Previous research has established sex differences associated with nicotine intake, however a significant gap in knowledge remains regarding the molecular mechanisms that govern these differences at the transcriptional level. One critical regulator of transcription are microRNAs (miRNAs). miRNAs are a family of non-coding RNAs that regulate an array of important biological functions altered in several disease states, including neuroadaptive changes within the brain associated with drug dependence. We examined the prefrontal cortex (PFC) from male and female Sprague-Dawley rats following self-administration (22 days) of nicotine or yoked saline controls using next generation RNA-Sequencing (RNA-Seq) technology and found an array of miRNAs to be significantly and differentially regulated by nicotine self-administration. Of these, we found the expression of miR-199a and 214, which are expressed on the same cluster of chromosome 1, to be upregulated in the female rats exposed to nicotine; upregulation in this group was further validated by real time polymerase chain reaction (RT-PCR). Bioinformatics analysis to assess common targets of miR-199/214 identified Sirtuin 1 (SIRT1), a nicotinamide adenine dinucleotide (NAD)- dependent deacetylase that plays a role in apoptosis, neuron survival, and stress resistance. Using western-blot, we confirmed downregulation of SIRT1 and increased cleaved caspase 3 expression in the brains of nicotine-exposed female rats and no change in expression levels in the other groups. Collectively, our findings highlight a miR-199/214 regulatory network that, through SIRT1, may be associated with nicotine seeking in females which may serve as a potential therapeutic target for sex-specific treatment approaches.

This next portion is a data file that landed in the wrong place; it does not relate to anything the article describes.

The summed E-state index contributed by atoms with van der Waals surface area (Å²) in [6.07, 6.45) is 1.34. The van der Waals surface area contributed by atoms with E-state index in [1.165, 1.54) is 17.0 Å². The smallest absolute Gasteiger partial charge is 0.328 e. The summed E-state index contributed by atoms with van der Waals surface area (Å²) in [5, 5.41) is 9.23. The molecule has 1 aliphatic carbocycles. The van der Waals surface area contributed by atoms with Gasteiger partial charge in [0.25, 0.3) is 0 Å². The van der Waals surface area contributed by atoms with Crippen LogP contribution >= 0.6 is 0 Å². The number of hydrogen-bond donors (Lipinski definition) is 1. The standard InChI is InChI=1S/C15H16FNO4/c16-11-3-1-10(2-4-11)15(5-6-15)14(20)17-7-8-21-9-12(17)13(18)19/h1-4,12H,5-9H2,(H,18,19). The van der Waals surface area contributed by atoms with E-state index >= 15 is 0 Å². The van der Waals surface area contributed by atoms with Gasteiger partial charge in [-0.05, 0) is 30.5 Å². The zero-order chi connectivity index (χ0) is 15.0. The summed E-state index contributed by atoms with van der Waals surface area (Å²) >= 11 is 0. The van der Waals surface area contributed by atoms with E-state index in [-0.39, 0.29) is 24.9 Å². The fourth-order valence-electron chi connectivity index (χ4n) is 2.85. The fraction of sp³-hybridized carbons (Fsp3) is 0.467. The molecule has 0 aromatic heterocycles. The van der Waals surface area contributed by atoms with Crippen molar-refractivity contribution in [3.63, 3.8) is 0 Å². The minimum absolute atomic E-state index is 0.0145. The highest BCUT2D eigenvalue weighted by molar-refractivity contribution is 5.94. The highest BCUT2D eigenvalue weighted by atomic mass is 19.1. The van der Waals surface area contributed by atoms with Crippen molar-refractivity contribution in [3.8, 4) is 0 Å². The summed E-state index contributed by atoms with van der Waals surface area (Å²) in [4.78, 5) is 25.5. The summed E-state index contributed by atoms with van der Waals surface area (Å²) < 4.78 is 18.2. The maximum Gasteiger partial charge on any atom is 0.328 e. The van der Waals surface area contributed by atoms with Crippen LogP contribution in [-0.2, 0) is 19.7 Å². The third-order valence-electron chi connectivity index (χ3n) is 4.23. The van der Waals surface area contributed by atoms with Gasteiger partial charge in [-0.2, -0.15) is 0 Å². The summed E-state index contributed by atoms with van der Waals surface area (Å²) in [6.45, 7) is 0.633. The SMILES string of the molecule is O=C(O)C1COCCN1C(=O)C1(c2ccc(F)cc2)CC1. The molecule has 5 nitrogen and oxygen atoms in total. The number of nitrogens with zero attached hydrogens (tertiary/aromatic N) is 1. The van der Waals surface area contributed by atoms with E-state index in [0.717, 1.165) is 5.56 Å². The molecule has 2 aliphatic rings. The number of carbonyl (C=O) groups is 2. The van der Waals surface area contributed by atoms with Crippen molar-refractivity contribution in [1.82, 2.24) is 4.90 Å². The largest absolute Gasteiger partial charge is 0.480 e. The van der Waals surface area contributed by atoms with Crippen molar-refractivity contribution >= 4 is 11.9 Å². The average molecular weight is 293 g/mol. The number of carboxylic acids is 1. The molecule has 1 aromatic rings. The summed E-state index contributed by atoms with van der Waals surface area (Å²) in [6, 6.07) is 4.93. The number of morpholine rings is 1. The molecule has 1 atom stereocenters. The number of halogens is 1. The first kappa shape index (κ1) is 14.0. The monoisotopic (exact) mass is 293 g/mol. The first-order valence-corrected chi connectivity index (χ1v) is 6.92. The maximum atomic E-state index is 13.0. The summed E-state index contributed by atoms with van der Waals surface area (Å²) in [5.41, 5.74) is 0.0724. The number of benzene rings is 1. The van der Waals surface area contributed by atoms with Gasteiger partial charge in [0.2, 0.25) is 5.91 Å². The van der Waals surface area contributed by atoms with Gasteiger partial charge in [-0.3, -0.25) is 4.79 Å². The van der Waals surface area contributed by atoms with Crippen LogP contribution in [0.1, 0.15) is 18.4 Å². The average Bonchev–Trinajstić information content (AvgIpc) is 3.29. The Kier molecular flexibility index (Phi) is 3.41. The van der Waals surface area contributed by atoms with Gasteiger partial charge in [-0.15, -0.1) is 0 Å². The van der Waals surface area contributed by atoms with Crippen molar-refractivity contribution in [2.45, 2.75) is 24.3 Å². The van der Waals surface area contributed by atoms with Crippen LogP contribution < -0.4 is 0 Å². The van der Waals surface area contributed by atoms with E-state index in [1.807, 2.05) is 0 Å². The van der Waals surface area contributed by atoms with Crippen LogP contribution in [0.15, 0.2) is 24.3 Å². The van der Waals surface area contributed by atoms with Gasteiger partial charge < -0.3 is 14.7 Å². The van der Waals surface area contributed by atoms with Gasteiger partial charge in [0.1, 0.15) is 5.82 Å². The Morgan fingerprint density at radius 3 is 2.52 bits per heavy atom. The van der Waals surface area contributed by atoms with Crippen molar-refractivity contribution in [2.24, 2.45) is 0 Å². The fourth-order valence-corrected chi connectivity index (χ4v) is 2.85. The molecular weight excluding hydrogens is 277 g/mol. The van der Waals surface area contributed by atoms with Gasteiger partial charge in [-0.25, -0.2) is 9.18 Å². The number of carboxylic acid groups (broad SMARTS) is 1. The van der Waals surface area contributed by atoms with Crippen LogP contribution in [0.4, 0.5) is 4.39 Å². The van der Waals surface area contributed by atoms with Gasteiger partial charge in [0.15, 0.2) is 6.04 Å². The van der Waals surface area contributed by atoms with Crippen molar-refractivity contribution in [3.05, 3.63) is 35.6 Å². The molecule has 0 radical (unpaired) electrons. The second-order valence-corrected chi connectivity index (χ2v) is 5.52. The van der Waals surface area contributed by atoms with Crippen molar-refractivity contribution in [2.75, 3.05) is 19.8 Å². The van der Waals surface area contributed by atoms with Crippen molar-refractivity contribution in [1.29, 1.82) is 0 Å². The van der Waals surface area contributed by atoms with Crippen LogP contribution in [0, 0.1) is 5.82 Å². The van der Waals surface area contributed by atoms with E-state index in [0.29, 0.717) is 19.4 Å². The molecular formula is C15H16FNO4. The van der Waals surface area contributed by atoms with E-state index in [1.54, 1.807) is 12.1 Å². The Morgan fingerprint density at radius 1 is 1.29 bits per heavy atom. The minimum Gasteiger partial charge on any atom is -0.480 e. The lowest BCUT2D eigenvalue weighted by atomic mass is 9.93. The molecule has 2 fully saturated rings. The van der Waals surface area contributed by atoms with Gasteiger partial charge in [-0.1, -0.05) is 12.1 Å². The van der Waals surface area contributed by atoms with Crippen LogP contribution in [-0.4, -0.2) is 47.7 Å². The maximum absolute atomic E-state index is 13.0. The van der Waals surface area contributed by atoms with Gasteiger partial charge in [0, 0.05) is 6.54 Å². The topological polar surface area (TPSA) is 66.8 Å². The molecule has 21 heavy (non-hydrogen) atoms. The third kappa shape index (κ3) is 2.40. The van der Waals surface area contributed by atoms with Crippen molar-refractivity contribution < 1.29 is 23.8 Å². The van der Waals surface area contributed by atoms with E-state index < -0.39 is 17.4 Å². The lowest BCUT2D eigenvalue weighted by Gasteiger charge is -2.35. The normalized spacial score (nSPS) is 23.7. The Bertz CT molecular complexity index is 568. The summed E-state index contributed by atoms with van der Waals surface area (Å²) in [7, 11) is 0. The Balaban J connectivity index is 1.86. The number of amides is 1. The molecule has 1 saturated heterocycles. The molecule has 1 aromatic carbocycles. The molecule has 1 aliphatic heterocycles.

ASJC Scopus subject areas